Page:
user for the value of the connect string. To prompt the user for the connect string during application run-time, set the value of the RunConnect property to ? then call the session's Connect method. If the session is already connected to a database,
it is necessary to call the session's Disconnect method before calling the Connect method. After calling the session's Connect method, the Database Login dialog will appear and prompt the user for the desired connect string as illustrated in Figure 37.3.
Figure 37.3. Database Login dialog box.
Once connected, the session displays most of the database objects contained in the database. The database objects shown in the session window consist of the following: tables, views, indexes, sequences, and synonyms. Illustrated in Figure 37.4 are the
database objects that appear in an active session's window:
Figure 37.4. A session's database objects.
These objects can be created and deleted from the database through the session interface using toolbar or menu commands. Tables and views are editable through the Table Editor and View Editor, which are activated by double-clicking a table or view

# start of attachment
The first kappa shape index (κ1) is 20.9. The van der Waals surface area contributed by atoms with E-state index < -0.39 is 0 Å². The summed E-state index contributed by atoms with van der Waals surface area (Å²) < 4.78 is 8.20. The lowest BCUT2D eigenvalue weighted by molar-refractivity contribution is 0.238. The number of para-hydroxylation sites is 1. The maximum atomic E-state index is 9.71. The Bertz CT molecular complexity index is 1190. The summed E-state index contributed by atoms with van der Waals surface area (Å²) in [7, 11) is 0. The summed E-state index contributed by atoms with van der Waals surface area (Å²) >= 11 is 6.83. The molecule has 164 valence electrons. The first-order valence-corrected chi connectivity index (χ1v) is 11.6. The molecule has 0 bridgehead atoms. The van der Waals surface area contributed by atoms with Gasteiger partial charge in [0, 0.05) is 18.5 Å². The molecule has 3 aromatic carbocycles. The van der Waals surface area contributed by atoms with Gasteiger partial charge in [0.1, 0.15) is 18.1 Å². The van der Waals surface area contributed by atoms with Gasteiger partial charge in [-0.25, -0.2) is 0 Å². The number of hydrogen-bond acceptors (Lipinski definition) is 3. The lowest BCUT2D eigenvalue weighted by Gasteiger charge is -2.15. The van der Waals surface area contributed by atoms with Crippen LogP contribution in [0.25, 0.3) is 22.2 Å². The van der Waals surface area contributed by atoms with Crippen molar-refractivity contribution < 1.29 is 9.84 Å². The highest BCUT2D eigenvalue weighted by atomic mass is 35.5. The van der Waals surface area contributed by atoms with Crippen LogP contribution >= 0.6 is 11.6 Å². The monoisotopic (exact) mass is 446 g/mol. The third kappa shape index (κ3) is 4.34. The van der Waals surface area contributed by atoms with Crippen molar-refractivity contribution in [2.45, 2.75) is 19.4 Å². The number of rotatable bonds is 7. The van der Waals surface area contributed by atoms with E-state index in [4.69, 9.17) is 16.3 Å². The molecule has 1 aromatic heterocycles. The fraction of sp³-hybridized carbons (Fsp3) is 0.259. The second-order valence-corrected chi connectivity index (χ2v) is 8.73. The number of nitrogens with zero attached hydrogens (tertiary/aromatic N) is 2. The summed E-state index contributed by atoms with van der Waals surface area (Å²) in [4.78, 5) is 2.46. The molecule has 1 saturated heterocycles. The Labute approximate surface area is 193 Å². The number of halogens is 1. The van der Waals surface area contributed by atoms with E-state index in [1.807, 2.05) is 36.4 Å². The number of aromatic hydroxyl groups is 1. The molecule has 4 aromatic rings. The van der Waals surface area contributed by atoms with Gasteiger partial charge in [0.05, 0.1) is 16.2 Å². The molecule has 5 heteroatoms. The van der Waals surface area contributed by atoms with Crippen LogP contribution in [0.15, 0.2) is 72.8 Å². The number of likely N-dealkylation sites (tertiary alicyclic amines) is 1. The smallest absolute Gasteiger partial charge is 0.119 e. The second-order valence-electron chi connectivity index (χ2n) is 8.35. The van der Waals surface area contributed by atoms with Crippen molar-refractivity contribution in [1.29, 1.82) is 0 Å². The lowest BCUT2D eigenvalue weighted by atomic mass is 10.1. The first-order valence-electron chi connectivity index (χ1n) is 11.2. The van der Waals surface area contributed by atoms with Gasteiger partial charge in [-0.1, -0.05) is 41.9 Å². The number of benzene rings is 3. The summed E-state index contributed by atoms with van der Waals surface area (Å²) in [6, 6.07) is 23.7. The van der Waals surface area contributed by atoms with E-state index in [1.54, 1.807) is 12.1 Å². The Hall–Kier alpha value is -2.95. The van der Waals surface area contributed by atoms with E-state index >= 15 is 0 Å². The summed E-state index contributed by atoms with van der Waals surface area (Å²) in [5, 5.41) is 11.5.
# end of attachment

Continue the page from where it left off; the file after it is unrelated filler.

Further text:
database object. Currently, sessions are unable to display public or granted privilege database objects from other database connections. In future releases, database objects with granted privileges and other database objects, such as stored procedures and
triggers, should be displayed in the session window.
An important feature of OPO is the ability to graphically migrate data between active sessions. Through drag-and-drop, a database object can be migrated or copied from one session to another. This allows developers to easily upsize or downsize
application databases by quickly moving their database objects to alternate databases.
Easily migrating data between OPO sessions is enabled through the session metaphor. By the same measure that enables OPO to display various databases seamlessly as sessions, OPO can translate database structures and data between these databases.
However, some limitations or exceptions do exist. Some of these exceptions are as follows: Oracle and Sybase store dates and times in slightly different formats; Oracle permits a table to have dual primary keys where Blaze does not; Blaze does not fully